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Posted by on Jun 2, 2009 in secular society | 0 comments

Andrew Brown on secularism

I have only just noticed this old piece by Andrew Brown. Brown writes (slightly patronizingly) about disagreements at a meeting of the Council of Ex-Muslims at Conway Hall:

“The only time these disagreements were overcome was when someone made a little speech about how no one minded religion as a private activity: it was only obnoxious when the religious tried to force their opinions on everyone else. The whole hall joined in applauding this sentiment, so obviously and unarguably right.

Perhaps it’s just my limited tolerance for high-mindedness that gave me a sudden flash of insight that this doctrine was in fact obviously and unarguably wrong.”

Actually, I think Brown is wrong and the applauded doctrine was largely right. In this article it becomes clear that Brown (though perhaps also his target) is muddling up the kind of secularism (my kind) that makes equal public space for religious and non-religious views without privileging either [and which says you shouldn’t, by state or by other means, compel others to adhere to your specifically religious, or atheist, views], with the kind of secularism that insists that only atheist and/or non-religious views can be publicly expressed. The religious must bite their tongues. This is a muddle that anti-secularists promote and trade on.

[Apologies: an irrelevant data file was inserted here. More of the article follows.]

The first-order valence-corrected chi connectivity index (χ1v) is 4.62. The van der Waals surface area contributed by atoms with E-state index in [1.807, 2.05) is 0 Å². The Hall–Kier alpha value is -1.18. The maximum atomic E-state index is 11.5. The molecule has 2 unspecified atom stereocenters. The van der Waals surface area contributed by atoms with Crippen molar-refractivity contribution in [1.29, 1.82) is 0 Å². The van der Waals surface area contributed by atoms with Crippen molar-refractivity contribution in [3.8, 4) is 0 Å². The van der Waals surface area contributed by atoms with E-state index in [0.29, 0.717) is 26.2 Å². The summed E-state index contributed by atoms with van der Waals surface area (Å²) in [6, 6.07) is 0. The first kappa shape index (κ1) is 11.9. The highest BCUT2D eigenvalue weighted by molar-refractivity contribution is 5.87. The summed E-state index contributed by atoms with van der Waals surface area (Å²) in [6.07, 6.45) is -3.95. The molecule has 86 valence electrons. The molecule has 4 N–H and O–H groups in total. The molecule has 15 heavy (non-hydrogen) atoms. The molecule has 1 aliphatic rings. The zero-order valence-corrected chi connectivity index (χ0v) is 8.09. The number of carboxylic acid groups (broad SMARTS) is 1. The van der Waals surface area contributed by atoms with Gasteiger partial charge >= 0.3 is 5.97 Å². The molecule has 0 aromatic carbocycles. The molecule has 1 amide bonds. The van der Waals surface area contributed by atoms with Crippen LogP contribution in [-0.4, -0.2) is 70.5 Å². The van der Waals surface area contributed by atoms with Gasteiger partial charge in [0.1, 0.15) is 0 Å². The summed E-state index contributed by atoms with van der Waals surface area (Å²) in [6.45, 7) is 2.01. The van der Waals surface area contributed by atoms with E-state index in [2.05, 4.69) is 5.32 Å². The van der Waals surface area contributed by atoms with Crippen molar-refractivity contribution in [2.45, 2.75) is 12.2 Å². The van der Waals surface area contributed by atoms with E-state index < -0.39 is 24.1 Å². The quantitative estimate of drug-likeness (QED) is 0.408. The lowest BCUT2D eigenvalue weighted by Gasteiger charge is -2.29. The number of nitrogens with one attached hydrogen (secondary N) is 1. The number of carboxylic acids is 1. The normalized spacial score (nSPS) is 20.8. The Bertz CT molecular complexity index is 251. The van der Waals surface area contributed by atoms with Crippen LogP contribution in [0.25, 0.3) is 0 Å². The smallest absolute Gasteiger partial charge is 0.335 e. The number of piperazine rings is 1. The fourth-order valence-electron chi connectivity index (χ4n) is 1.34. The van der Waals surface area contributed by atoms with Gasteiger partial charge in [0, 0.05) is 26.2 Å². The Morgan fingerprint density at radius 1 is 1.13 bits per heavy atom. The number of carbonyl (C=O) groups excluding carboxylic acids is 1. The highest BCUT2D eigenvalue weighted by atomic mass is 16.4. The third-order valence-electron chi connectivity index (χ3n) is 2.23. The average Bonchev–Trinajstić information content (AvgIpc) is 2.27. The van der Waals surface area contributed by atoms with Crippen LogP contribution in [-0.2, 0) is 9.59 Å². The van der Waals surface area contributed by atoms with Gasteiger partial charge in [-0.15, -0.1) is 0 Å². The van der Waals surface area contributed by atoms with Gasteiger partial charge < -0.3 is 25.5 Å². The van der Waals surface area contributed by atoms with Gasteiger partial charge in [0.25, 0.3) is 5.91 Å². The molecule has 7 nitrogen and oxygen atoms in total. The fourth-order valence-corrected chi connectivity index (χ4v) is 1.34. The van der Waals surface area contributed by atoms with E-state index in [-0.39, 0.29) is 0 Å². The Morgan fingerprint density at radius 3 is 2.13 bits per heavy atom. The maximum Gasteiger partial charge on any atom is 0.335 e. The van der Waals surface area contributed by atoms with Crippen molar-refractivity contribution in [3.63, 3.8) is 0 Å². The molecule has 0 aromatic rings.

Shame Brown is perpetuating it (incidentally, how many secularists do you know who believe people should not be allowed to publicly express a religious point of view? I have only ever come across one. Yet that’s how opponents of my kind of secularism typically caricature it.)

The bit about “forcing doctrines on everyone else” is interesting. But of course secularists don’t typically want to force secularism on society, but to persuade society to embrace a religiously-neutral, secular position (which is not to say such a society is officially neutral on everything of course – it clearly isn’t [it’s not neutral on the value of secularism and freedom of religious belief, for a start).

True, as a result of a society being secular, some freedoms will be curtailed. I won’t be free to send my child to a state-funded school promoting atheism, for example. Good thing too.

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